Three people that recently passed from COVID died at home

Dr. Andre Corriveau, acting deputy chief public health officer.

Public health officials are asking residents — especially those considered high risk — to check in with doctors or nurses if they have COVID-19 symptoms.

The reminder comes after Dr. Andre Corriveau, acting deputy chief public health officer, announced another death related to the Omicron variant during a news conference Wednesday afternoon.

He added this was the third person to die recently of the virus in their home.

“It’s about not waiting to consult,” said Corriveau. “Especially if you’re… not immunized, or you have a chronic health condition, are you immunosuppressed, or you have a combination of those. Don’t wait.”

Public health has not said which community the individual that passed away was from.

Scott Robertson is the director of public health and primary care services for the Northwest Territories Health and Social Services Authority.

During the news conference, he said Paxlovid treatments are available in the territory’s hospitals and regional centres.

The drug is used to treat mild to moderate COVID-19 symptoms in people that have a high risk of hospitalization or death from the virus, such as people over 60 or that are immunocompromised, among others.

Case plateau leads to later re-opening

Corriveau reiterated the plan to have all public health measures removed in the spring.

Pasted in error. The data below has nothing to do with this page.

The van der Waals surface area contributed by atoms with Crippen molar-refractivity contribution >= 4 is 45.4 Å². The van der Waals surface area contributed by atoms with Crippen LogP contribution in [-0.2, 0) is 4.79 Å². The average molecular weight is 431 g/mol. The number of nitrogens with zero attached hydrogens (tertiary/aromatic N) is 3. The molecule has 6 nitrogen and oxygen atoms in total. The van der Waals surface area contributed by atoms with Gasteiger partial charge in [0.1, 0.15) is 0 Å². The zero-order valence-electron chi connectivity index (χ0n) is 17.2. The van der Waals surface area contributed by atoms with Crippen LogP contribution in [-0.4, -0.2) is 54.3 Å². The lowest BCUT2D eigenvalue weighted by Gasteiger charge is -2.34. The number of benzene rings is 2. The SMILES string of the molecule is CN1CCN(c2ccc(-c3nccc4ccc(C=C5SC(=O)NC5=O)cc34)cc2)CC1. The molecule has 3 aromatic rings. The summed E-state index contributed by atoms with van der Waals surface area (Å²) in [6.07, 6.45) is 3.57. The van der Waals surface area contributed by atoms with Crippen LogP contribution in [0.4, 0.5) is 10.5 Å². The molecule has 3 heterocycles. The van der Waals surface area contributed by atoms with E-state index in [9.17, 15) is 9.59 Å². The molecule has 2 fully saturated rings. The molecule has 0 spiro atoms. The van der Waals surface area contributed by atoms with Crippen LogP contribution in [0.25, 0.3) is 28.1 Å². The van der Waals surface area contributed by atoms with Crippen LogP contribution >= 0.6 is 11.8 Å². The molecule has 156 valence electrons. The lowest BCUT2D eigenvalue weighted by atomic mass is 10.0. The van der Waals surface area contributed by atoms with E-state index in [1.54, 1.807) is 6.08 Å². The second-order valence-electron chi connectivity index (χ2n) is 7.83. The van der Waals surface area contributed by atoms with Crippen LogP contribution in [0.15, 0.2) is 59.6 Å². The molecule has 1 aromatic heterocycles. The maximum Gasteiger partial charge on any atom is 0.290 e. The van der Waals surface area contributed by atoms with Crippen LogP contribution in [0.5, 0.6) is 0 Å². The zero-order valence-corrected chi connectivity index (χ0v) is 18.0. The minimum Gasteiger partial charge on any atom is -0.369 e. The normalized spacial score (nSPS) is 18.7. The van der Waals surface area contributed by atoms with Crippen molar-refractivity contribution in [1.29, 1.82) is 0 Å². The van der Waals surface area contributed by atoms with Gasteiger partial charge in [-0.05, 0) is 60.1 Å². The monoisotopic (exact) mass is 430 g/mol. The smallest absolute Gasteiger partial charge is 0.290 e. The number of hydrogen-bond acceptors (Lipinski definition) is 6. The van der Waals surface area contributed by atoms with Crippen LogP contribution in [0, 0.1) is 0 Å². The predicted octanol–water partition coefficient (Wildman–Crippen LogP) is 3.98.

He was asked why public health was waiting until then considering other provinces are removing restrictions sooner.

“We’re still seeing a lot of COVID activity,” he said. “We think we’re probably at least one week away from that steady decline (in case numbers). And so, that’s basically our cue for some of the more substantial relaxations.”

He added the territory would ease its restrictions in stages to not overwhelm the healthcare system.

Corriveau also confirmed there were no specific targets for vaccination rates or case numbers before removing restrictions, only that there is a “steady decline.”

But we’re not there yet.

The latest numbers show overall cases are dropping. But Corriveau said there is still a plateau of about 100 news cases daily, “which is most certainly an underestimate, given that not all people seek testing or report test results that are done at home.”

Modelling has shown Omicron cases take a nosedive following the peak. That hasn’t quite been the case yet in the NWT.

Corriveau said this is partially due to the territory’s dispersed population. So while one community’s cases may be dropping significantly, another’s could be going up. Such is the case in Ulukhaktok currently.

Despite this wave taking longer to go through the territory, public health is still expecting a significant drop to come in the next few weeks.

About the Author

Francis Tessier-Burns
Francis has been a general news reporter with CKLB since January 2019. Originally from rural Ontario, he first came to the NWT in 2016 as an intern with Up Here magazine and fell in love with the North. In his time with CKLB, he's had the immense pleasure and honour of learning about northern Indigenous cultures. Otherwise, you can find him hanging around the Legislative Assembly. If you have a story or want to chat, reach out to